If you watch young children, you’ll immediately notice how honest they are. As adults, we are never this honest, and that’s not a bad thing. But it’s not always a good thing either—because all of us, and especially leaders, need to speak and hear the truth. The workplace is an especially difficult place for anyone to tell the truth, because no matter how flat we want our organizations to be, all organizations have some form of hierarchy. This is not a 6)setup for honesty.
Last year Mark decided to learn Chinese, and as part of studying, he would spend an hour or so each week with some of our employees who were native Chinese speakers. One day, one of them was trying to tell him something about her manager, so she said this long sentence and he said “Simpler please.” And then she said it again and he said, “No, I still don’t understand, simpler please.” Finally, she 7)burst out, “My manager is bad.” Simple and clear and very important for him to know. People rarely speak this clearly in the 8)workforce or in life.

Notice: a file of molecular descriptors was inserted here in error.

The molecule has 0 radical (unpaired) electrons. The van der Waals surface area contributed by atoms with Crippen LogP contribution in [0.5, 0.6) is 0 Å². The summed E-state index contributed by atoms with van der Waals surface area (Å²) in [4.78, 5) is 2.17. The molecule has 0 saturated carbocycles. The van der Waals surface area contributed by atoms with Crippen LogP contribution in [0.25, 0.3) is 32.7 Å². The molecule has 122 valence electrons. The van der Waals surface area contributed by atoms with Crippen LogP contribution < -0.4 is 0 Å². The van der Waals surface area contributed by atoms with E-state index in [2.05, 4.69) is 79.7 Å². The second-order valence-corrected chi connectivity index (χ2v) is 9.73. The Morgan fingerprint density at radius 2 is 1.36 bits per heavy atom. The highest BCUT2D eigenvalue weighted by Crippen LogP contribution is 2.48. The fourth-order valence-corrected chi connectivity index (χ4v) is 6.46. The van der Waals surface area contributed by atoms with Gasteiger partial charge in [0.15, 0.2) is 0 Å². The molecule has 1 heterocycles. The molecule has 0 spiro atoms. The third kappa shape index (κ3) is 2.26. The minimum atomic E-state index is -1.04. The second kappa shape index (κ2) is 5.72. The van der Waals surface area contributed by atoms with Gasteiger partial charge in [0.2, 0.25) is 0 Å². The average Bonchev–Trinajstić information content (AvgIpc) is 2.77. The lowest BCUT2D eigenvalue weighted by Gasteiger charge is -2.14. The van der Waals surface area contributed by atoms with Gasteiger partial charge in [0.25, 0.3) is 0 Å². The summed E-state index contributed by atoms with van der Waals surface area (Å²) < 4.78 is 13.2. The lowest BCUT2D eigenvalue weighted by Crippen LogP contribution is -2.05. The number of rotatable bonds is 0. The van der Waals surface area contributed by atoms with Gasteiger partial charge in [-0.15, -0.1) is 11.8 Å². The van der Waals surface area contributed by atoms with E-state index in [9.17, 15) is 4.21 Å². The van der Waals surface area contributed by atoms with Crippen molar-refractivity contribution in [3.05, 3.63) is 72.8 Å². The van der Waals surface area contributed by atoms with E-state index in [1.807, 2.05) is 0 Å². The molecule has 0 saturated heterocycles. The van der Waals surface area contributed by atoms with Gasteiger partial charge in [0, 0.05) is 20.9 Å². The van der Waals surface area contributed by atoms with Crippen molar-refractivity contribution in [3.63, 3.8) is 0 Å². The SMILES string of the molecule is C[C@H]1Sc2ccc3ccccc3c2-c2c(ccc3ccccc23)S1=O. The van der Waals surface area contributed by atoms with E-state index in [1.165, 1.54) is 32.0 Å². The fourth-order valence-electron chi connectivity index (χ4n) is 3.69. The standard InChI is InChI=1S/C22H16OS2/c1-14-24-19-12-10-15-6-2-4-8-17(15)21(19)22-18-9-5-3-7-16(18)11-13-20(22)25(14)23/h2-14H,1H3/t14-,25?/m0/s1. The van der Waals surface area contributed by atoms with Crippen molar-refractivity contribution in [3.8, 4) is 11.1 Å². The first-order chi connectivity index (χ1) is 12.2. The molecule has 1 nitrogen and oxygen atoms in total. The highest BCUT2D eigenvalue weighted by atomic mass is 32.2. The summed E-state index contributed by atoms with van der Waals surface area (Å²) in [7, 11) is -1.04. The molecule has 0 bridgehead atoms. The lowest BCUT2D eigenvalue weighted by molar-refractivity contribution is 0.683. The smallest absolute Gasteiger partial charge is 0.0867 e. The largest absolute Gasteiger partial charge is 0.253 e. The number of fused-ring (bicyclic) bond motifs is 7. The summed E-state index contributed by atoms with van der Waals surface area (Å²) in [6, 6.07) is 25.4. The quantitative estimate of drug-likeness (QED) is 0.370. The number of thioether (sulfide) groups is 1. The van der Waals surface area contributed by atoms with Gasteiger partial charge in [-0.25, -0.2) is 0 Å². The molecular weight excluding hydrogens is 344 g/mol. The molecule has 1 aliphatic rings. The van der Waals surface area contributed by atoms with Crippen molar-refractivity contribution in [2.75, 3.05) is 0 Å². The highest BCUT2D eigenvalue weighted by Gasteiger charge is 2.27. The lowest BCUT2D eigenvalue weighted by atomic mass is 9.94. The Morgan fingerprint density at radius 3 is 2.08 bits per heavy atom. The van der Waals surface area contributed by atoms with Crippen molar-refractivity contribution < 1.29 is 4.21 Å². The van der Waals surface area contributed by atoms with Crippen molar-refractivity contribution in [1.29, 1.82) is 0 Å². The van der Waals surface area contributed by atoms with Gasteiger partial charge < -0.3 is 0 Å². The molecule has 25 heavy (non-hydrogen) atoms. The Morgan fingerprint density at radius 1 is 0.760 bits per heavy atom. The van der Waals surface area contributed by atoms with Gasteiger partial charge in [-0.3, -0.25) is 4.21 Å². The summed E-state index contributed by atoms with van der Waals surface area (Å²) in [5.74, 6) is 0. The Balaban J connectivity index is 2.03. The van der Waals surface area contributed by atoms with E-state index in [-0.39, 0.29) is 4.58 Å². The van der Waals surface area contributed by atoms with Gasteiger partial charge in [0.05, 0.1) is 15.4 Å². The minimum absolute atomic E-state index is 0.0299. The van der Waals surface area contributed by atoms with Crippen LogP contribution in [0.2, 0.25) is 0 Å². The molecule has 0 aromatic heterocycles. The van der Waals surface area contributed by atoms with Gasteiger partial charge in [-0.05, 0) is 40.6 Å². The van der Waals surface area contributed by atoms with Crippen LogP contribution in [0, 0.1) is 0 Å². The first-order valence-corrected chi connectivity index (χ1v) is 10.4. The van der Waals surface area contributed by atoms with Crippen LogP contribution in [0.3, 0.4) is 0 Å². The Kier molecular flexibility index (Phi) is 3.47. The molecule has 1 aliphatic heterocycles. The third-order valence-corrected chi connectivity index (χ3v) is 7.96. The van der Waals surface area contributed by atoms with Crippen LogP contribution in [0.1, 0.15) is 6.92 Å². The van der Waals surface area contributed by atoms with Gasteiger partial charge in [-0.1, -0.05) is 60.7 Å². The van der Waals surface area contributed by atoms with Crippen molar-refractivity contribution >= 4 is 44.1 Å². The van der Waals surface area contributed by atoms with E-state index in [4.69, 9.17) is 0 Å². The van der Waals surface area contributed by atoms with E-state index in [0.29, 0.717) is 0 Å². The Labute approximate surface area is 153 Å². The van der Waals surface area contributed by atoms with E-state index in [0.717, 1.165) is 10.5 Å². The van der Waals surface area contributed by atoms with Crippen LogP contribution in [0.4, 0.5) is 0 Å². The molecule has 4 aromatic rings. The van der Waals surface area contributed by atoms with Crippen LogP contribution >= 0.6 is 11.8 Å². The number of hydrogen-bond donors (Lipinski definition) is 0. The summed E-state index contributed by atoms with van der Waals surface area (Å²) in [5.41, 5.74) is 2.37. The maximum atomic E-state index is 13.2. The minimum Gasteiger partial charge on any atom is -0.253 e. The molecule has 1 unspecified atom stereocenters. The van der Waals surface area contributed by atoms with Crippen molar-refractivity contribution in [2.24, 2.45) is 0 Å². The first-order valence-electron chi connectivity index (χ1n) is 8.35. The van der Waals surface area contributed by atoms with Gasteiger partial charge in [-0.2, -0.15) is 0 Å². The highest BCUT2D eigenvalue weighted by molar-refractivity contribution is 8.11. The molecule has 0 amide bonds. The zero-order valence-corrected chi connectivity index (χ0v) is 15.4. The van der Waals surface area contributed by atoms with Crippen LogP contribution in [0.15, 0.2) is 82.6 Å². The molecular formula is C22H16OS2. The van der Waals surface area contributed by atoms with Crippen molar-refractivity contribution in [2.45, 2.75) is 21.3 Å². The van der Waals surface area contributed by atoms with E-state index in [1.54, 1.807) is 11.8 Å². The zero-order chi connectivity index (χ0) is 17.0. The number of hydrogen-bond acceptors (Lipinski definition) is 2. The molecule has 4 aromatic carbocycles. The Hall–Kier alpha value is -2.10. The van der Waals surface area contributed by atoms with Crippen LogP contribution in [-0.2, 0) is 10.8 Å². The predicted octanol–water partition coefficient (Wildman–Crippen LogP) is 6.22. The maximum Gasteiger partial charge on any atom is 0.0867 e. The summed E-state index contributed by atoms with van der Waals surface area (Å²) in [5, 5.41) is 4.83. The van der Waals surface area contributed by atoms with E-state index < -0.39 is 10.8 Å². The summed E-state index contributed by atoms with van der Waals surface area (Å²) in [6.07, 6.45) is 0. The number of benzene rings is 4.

I’m not telling women to be like men. I’m telling us to evaluate what men and women do in the workforce and at home without the gender bias.
When I first started at Google, I had a team of four people and it was really important to me that I interview everyone—being part of my team meant I had to know you. When the team had gotten to 100 people, I realized it was taking longer to schedule my interviews, so one day at my meeting of just my 1)direct reports, I said maybe I should stop interviewing, fully expecting them to jump in and say, “No, your interviews are a critical part of the process.” They applauded.
我開始在 Google 工作時，我的團隊有四人，對我來說，與每一個人面談是非常重要的—因為我覺得，既然是我團隊的一份子，我就必須了解你。當團隊增加到一百人時，我發現安排面談行程就要花不少時間。所以，某天跟直屬員工開會時，我說，也許我該停止面談，我以為他們會立刻回答：「不行，和妳面談是非常重要的程序。」結果他們全體鼓掌。
I was embarrassed, then I was angry. Why didn’t they tell me I was a 2)bottleneck? Then I realized that if they hadn’t told me, that was my fault. I hadn’t been open enough to tell them I wanted that 3)feedback, and I would have to change that going forward.
How Will You Lead?你將如何領導?
As you graduate today, ask yourself, “How will you lead?” Will you use simple and clear language? Will you seek out honesty? When you get honesty back, will you react with anger or with gratitude? As we strive to be more authentic in our communication, we should also strive to be more authentic in a broader sense.
Motivation comes from working on things we care about, but it also comes from working with people we care about. And in order to care about someone, you have to know them. You have to know what they love and hate, what they feel, not just what they think. If you want to win GM hearts and minds, you have to lead with your heart as well as your mind.